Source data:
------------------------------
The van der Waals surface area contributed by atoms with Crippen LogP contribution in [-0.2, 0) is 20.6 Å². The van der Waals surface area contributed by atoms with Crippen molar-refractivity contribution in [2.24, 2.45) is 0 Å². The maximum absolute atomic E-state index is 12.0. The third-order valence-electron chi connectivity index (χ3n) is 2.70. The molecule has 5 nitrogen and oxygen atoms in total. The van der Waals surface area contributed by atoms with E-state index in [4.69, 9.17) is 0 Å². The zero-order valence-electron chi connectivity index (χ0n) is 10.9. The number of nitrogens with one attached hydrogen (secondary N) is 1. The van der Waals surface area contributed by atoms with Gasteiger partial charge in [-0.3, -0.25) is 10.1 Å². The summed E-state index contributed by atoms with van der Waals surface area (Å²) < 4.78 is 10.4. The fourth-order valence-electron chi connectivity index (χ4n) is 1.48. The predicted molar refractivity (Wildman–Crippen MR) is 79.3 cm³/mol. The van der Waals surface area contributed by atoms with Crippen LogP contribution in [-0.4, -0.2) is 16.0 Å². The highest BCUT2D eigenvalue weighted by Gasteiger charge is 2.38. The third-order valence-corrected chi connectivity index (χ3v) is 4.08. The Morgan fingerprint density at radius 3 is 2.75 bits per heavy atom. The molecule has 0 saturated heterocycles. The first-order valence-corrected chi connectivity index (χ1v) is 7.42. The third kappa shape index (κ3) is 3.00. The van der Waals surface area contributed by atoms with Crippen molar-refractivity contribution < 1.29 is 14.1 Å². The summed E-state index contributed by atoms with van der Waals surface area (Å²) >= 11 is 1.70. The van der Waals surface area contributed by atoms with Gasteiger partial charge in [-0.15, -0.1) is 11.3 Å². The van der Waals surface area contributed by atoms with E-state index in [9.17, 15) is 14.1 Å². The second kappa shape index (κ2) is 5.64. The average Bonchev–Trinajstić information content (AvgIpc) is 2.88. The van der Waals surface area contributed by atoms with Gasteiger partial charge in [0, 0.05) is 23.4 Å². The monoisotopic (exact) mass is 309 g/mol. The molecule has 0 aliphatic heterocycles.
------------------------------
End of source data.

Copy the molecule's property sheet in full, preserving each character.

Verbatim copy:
The van der Waals surface area contributed by atoms with Crippen LogP contribution in [-0.2, 0) is 20.6 Å². The van der Waals surface area contributed by atoms with Crippen molar-refractivity contribution in [2.24, 2.45) is 0 Å². The maximum absolute atomic E-state index is 12.0. The third-order valence-electron chi connectivity index (χ3n) is 2.70. The molecule has 5 nitrogen and oxygen atoms in total. The van der Waals surface area contributed by atoms with E-state index in [4.69, 9.17) is 0 Å². The zero-order valence-electron chi connectivity index (χ0n) is 10.9. The number of nitrogens with one attached hydrogen (secondary N) is 1. The van der Waals surface area contributed by atoms with Gasteiger partial charge in [-0.3, -0.25) is 10.1 Å². The summed E-state index contributed by atoms with van der Waals surface area (Å²) < 4.78 is 10.4. The fourth-order valence-electron chi connectivity index (χ4n) is 1.48. The predicted molar refractivity (Wildman–Crippen MR) is 79.3 cm³/mol. The van der Waals surface area contributed by atoms with Crippen LogP contribution in [-0.4, -0.2) is 16.0 Å². The highest BCUT2D eigenvalue weighted by Gasteiger charge is 2.38. The third-order valence-corrected chi connectivity index (χ3v) is 4.08. The Morgan fingerprint density at radius 3 is 2.75 bits per heavy atom. The molecule has 0 saturated heterocycles. The first-order valence-corrected chi connectivity index (χ1v) is 7.42. The third kappa shape index (κ3) is 3.00. The van der Waals surface area contributed by atoms with Crippen molar-refractivity contribution < 1.29 is 14.1 Å². The summed E-state index contributed by atoms with van der Waals surface area (Å²) >= 11 is 1.70. The van der Waals surface area contributed by atoms with Gasteiger partial charge in [-0.15, -0.1) is 11.3 Å². The van der Waals surface area contributed by atoms with E-state index in [9.17, 15) is 14.1 Å². The second kappa shape index (κ2) is 5.64. The average Bonchev–Trinajstić information content (AvgIpc) is 2.88. The van der Waals surface area contributed by atoms with Gasteiger partial charge in [0, 0.05) is 23.4 Å². The monoisotopic (exact) mass is 309 g/mol. The molecule has 0 aliphatic heterocycles.